Lebanese stargaze as Venus kisses the sun

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Even before the sun rose in the Lebanese capital, Bob Merhebi was watching Venus make a rare passage across the sun – in an online broadcast from Australia.

Then at 5:30 a.m., he and around 50 other astronomy enthusiasts gathered at the parking lot at the Beirut International Exhibition and Leisure center to watch a small black speck graze across the yellow fiery ball.

“It’s exciting to raise public awareness of astronomy in the region so that people can see that anyone can do this – not just professionals,” said the physics student from the Lebanese International University, who in 2005 also co-founded the Lebanese Astronomy Group, which organizes stargazing events.

Another gathering, organized by Notre Dame University-Louaize, brought stargazers to the mountains, leaving in a bus from Beirut at 2:30 a.m.

As people drove up in the early morning hours to get a glimpse of the rare sighting through eclipse glasses and telescopes that were set up at the site, the aspiring astrophysicist said he was happy with the public turn-out but hoped that more people would be interested in stars and planets – not just special events.

Indeed, many people appeared to be sharing his enthusiasm, with stargazers coming from different parts of the country to briefly see Venus in front of the sun through a telescope.

Tima Zbib, who learned about the event from Facebook, drove with her husband from Nabatieh to have the chance to use the telescope.

“You need to have passion to get up early,” she said. “I wish there were more scientific and educational events like this.”

Similarly, Adel Ballout, a Lebanese expatriate based in Dubai, on a visit to Beirut, said he couldn’t miss this opportunity and wished more similar gatherings would be held.

“I woke up at 5 a.m. and had my manqoushe and then came here,” Ballout said. “Music events are well promoted in Lebanon. It should be the same for this.”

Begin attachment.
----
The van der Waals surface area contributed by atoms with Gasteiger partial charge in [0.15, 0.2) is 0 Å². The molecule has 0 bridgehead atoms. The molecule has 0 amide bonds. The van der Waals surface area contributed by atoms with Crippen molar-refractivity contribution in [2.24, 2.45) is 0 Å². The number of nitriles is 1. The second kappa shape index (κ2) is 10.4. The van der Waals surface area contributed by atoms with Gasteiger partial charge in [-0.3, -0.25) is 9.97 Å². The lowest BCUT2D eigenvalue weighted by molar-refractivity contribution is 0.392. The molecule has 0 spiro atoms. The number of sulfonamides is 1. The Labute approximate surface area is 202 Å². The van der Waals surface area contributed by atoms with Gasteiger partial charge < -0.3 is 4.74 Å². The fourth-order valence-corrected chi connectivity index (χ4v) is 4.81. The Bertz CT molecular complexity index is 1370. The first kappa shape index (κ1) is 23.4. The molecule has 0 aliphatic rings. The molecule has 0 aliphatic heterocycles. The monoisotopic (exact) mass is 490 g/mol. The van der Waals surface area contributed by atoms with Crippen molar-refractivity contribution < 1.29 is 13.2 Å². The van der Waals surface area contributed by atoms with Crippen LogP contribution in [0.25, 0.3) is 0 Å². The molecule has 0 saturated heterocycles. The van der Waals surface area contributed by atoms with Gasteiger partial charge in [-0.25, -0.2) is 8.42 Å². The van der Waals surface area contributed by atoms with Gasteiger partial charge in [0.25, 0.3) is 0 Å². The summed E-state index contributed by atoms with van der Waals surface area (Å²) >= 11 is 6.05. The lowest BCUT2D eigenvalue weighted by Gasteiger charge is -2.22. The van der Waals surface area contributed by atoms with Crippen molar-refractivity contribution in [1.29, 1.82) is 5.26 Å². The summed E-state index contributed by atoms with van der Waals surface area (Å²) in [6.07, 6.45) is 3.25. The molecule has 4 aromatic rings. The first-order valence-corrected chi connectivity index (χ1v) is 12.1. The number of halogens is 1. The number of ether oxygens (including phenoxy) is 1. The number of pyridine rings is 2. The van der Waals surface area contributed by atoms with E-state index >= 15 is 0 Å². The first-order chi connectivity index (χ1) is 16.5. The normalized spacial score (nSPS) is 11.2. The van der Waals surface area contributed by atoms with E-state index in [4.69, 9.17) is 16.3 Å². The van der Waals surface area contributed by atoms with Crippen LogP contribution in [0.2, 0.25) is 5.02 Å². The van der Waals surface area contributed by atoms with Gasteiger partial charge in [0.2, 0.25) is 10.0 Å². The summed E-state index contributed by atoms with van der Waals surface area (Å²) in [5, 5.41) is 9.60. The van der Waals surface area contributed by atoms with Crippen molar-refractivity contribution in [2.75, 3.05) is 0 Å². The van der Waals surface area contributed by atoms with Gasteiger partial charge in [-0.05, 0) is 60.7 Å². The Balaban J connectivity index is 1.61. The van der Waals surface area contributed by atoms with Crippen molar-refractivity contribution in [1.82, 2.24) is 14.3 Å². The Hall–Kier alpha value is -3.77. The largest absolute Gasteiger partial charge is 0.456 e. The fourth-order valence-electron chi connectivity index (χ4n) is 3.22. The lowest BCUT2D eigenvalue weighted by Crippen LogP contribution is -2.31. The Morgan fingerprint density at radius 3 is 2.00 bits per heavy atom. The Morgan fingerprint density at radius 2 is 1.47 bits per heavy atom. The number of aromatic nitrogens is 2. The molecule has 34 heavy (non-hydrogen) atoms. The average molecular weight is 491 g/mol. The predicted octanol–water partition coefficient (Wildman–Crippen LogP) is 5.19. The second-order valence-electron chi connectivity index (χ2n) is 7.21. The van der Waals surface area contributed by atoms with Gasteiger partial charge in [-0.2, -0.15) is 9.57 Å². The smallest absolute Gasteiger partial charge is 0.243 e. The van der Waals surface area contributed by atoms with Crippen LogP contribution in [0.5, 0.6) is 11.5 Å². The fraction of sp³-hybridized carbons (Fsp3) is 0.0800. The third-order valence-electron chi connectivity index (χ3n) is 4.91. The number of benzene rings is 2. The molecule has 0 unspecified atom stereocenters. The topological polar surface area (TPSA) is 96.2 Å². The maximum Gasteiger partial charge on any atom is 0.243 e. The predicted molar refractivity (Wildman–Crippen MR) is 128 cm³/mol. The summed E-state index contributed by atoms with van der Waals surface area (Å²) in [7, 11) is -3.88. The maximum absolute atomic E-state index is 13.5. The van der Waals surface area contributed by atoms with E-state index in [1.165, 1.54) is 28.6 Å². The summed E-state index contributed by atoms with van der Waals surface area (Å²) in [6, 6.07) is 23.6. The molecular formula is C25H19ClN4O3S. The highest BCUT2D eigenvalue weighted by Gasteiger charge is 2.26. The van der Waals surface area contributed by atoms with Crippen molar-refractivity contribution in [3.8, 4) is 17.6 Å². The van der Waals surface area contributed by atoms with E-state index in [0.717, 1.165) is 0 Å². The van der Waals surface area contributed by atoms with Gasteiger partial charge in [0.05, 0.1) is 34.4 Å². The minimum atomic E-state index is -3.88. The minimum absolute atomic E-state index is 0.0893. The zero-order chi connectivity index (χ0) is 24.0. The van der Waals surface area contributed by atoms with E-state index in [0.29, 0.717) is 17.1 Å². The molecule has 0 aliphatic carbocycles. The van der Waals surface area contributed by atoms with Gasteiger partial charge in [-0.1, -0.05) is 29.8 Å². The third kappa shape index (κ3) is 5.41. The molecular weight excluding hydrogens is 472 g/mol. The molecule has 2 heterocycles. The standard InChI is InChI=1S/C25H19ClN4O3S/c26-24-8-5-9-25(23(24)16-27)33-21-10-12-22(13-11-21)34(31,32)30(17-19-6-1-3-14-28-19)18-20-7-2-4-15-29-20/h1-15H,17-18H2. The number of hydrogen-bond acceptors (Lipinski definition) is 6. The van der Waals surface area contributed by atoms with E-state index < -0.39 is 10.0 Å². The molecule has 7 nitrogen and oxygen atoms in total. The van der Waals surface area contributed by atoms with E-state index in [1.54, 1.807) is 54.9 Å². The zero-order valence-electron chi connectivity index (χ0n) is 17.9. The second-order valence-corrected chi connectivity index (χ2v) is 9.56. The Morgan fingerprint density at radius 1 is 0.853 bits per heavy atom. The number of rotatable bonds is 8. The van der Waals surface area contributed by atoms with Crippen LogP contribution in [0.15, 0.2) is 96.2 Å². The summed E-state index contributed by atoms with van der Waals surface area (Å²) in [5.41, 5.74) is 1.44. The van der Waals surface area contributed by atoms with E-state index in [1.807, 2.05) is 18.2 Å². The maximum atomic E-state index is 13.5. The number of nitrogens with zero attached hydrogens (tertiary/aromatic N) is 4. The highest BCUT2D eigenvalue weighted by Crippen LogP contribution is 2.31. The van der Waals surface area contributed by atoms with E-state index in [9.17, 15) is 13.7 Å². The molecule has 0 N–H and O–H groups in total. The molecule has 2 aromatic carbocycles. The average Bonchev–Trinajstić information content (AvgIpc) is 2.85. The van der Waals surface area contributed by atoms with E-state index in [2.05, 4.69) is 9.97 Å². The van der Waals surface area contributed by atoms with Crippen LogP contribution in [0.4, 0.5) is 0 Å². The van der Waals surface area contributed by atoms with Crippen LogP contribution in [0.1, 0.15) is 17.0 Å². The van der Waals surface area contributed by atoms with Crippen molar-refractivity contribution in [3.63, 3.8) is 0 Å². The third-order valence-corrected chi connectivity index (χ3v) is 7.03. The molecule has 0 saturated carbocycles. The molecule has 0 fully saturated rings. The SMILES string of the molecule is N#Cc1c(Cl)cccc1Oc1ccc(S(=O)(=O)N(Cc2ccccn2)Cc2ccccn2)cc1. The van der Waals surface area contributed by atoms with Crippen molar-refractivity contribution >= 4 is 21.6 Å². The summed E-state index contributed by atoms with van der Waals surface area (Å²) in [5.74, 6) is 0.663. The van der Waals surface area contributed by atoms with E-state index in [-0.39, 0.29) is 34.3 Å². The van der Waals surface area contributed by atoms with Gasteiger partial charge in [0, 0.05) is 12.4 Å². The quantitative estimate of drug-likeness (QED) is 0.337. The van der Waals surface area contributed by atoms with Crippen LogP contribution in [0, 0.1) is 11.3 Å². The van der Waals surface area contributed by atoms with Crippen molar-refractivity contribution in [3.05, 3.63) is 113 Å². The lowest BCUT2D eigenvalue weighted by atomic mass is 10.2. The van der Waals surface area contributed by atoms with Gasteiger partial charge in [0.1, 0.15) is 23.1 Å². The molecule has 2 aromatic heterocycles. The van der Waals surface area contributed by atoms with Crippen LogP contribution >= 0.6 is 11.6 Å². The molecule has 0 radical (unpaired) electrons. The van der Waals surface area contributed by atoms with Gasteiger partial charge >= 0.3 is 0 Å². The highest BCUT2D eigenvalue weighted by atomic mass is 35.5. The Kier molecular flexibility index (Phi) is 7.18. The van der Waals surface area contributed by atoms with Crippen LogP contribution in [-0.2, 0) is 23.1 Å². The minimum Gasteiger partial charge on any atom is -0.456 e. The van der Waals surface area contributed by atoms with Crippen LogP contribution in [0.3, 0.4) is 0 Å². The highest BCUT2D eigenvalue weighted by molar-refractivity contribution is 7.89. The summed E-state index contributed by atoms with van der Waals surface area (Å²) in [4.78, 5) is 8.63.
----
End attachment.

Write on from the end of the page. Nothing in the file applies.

But Majdi Saad, editor in chief of Science and World magazine, who organized the gathering, said he had intentionally gave it a “limited promotion” because of the security situation in the country. He said that in 2003, 70,000 Lebanese gathered to watch the planet Mars approach its nearest distance to Earth in 60,000 years. Since then, such events have been less attended, but with an increased public awareness of the solar system.

The Venus transits come in pairs, with latest coupling occurring in 2004 and now in 2012. Before that, the last two times Venus transited across Sol was 1874 and 1882.

Merhebi said he was unable to see the one in 2004 because he had high school exams at the time. If he hadn’t seen it this morning, he would have missed his chance, since the next one will be in 2117.

Still, he emphasized that there are many opportunities for people to see different star and planet sightings, and one doesn’t need to be an expert to do it – just have a love of the stars and the sky.

“Every astronomical event is exciting on its own,” he said.

“Even seeing the stars every night is special.”

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